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Ah, the outdoor life. But have they decided on a location for their pastures new?

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Currently I'm working in Market Harborough.

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We don't want to give myself a long commute in the morning

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so anywhere a 30- to 40-minute commute into Market Harborough.

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-I suppose...

-I think from my point of view, probably the most important deciding factor

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would be where the kids go to school.

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I'd nearly say school first and then house or location second.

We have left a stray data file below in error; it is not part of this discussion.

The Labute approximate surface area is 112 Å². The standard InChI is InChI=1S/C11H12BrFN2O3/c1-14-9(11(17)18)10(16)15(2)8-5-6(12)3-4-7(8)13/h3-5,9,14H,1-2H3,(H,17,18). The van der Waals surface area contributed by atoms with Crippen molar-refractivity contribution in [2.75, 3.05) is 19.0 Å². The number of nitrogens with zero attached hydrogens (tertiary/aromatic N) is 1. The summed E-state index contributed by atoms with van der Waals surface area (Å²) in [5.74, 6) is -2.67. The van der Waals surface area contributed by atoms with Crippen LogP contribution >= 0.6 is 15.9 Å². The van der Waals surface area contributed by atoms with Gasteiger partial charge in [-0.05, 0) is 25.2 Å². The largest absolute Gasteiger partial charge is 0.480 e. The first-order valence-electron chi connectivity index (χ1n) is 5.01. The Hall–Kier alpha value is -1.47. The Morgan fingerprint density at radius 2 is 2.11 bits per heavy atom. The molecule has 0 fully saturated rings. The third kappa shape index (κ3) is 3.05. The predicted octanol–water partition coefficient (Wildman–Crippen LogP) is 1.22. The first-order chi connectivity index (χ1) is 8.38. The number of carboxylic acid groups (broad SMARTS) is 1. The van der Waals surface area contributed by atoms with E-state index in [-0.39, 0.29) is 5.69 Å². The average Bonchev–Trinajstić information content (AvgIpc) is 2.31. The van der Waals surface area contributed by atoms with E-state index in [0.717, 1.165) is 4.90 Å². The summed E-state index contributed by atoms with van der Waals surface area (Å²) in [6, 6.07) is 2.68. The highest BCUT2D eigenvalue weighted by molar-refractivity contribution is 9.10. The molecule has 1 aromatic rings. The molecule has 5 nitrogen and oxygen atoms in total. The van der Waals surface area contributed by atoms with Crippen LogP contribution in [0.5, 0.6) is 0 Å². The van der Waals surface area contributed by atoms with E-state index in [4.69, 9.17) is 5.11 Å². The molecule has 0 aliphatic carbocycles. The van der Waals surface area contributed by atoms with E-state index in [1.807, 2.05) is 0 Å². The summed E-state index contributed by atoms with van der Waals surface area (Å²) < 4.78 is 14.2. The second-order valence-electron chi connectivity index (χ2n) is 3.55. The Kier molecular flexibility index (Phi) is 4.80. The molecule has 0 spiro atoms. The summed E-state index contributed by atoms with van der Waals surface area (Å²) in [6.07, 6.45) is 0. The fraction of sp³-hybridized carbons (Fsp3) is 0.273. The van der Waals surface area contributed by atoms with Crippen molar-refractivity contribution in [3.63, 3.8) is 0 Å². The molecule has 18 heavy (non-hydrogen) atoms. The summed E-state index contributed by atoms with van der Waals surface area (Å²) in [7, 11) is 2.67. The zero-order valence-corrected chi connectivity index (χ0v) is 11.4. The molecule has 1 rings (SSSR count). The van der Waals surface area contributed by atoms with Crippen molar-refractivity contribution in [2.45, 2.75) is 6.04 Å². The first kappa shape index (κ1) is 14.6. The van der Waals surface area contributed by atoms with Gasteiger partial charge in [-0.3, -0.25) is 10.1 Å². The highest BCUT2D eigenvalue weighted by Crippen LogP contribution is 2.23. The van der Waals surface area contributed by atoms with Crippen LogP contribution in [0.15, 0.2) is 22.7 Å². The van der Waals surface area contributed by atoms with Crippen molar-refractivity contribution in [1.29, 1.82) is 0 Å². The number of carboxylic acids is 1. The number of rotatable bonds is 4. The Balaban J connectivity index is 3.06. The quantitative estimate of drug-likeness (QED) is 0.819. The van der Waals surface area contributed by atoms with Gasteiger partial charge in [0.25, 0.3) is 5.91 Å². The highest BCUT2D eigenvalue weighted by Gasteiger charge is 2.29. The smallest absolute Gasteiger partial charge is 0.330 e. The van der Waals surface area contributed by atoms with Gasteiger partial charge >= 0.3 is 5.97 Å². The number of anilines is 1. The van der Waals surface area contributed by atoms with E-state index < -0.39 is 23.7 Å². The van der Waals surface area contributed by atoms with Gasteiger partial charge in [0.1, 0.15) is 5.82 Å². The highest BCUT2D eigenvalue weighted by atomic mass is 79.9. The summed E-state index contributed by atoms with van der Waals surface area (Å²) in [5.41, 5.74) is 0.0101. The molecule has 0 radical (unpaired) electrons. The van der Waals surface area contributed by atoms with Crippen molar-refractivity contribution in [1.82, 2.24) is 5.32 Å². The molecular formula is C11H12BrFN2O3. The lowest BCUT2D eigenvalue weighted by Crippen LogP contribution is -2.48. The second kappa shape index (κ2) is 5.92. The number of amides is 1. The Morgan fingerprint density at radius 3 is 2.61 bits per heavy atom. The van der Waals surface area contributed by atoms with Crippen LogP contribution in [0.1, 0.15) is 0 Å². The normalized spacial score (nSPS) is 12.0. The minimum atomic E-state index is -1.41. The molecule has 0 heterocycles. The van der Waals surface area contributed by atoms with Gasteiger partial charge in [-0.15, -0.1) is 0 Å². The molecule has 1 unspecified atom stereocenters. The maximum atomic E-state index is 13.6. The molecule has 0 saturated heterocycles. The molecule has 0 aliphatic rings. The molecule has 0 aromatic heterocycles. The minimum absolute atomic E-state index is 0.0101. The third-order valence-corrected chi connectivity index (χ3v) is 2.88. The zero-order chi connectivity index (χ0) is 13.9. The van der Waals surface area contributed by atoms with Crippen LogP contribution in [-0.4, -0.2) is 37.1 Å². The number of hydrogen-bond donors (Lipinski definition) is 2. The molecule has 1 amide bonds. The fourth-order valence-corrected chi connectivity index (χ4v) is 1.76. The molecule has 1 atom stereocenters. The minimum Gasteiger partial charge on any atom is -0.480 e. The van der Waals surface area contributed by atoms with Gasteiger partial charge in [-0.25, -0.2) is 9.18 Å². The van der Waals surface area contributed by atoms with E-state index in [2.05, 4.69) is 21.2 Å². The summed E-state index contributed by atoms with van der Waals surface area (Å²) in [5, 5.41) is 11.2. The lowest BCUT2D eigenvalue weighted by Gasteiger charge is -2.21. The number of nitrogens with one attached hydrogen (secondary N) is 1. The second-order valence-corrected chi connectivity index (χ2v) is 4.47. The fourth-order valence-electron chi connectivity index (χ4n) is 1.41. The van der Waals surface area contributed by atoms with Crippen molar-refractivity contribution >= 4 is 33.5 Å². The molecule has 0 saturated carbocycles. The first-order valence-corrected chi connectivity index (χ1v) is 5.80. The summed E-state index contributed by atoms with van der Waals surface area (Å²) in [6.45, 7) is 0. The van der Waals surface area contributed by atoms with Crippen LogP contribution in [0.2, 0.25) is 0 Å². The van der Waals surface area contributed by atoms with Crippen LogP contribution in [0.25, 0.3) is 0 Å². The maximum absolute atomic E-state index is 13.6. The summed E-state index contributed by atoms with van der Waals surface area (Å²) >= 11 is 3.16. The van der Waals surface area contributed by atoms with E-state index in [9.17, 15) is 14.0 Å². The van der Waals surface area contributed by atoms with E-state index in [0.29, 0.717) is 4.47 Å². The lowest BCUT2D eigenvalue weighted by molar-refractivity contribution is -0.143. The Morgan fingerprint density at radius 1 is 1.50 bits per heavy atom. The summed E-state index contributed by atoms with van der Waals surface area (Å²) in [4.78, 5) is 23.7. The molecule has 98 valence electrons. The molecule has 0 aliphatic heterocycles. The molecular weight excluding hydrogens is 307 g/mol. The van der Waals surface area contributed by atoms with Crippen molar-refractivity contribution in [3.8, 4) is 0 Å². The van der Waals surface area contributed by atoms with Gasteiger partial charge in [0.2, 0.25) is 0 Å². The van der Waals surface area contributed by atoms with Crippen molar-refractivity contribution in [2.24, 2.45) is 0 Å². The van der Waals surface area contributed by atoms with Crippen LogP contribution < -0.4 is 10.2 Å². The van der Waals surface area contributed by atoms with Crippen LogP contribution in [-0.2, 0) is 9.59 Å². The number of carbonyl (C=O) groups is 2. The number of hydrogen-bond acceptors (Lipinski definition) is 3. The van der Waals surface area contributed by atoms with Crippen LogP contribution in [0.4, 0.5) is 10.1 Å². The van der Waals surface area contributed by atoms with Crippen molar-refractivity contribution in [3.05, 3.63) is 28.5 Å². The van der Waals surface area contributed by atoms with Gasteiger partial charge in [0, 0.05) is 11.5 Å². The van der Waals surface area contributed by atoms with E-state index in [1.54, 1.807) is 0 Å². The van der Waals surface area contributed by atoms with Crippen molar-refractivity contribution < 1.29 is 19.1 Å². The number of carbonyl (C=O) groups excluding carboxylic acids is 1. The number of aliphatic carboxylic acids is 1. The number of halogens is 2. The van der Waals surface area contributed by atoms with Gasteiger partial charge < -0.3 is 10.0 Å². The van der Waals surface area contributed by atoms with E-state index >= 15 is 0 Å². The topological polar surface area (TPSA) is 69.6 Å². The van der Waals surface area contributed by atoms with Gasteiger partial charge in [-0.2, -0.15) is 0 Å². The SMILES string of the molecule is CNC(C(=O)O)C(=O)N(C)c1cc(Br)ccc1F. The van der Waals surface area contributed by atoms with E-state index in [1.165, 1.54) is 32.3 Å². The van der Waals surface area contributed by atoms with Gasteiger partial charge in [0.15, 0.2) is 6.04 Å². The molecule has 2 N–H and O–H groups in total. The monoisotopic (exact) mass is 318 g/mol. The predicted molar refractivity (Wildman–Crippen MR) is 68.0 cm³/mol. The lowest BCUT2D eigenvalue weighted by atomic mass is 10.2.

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So schooling will be key, but what about the property itself?

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Julie and Simon spent six months remodelling their Dublin home

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so is there anything they want to take with them to Blighty?

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I think I'd take our bedroom. I like it.

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We were quite selfish in terms of the space we allocated to our bedroom.

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The garden I love, but again, bigger.

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Certainly four bedrooms, because living away, we want people to stay with us.

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Another must-have, we were all so used to the open-plan kitchen/diner.

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That would be a must-have. I'm not gone on a separate dining area.